"It's a bit like taking a giant plate of spaghetti and, without unraveling it, trying to figure out which strand goes where," says Lu. "Except in this case, each strand of spaghetti has up to 37 branches."

Working with mice containing a gene that causes motor neurons to fluoresce, Lichtman and Lu used an automated microscope to gather tens of thousands of images. These images were analyzed with semi-automated tracing tools, although the need for frequent corrections and manual editing by Lu slowed the pace of the mapping to a scant half-millimeter per hour.

Connectomes from a mouse's two interscutularis muscles depict dramatically different neural circuitry even within mirror-image tissues from the same animal.

"Comparison of each neuron and its counterpart on the opposite side of the animal revealed that each connectome was unique," Lichtman says, "demonstrating wiring diagrams that differ substantially in form, even within a common genetic background."

Lichtman says the research suggests the mammalian nervous system is in some ways unexpectedly primitive, its freeform structure lacking the regimentation seen in insects and worms. But, he adds, this seeming randomness may be advantageous.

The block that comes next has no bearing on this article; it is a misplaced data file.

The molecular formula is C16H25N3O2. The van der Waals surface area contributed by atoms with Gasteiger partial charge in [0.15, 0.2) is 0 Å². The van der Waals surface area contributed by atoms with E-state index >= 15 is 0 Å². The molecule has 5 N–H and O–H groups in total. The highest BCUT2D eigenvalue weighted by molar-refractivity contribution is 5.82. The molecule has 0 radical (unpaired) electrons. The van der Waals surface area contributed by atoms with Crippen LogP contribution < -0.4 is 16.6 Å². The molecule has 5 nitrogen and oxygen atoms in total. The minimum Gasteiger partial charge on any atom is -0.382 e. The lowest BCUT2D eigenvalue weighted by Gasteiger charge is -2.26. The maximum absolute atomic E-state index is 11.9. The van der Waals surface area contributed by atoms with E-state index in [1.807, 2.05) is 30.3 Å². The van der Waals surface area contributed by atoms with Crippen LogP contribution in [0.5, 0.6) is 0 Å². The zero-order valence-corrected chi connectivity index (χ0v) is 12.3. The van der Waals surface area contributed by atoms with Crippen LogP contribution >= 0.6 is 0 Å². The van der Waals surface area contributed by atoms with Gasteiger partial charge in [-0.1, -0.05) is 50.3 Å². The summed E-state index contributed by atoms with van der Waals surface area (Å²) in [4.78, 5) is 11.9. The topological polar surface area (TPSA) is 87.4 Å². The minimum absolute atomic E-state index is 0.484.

"This may explain why humans and other mammals can quickly adapt their behaviors to a changing environment," Lichtman says. "We may be less perfected in our genetic evolution, but our flexible neural wiring may allow us to undergo behavioral evolution at a very rapid rate."

Such variation in the nervous system, he adds, could help explain why different humans, each equipped with the same neural building blocks, excel at tasks ranging from dancing to mathematical computations, and from crossword puzzles to bowling.

Lichtman and Lu's co-authors are Juan Carlos Tapia of Harvard's Department of Molecular and Cellular Biology and Olivia L. White of MIT's Department of Physics. Their work was funded by the National Institutes of Health, the Gatsby Charitable Foundation, and Microsoft Research.


Story Source:

The above story is based on materials provided by Harvard University. Note: Materials may be edited for content and length.


Cite This Page:

Harvard University. "Diverse 'Connectomes' Hint At Genes' Limits In Nervous System." ScienceDaily. ScienceDaily, 19 February 2009. <www.sciencedaily.com/releases/2009/02/090209205209.htm>.
Harvard University. (2009, February 19). Diverse 'Connectomes' Hint At Genes' Limits In Nervous System. ScienceDaily. Retrieved July 22, 2014 from www.sciencedaily.com/releases/2009/02/090209205209.htm
Harvard University. "Diverse 'Connectomes' Hint At Genes' Limits In Nervous System." ScienceDaily. www.sciencedaily.com/releases/2009/02/090209205209.htm (accessed July 22, 2014).

Share This




More Health & Medicine News

Tuesday, July 22, 2014

Featured Research

from universities, journals, and other organizations


Featured Videos

from AP, Reuters, AFP, and other news services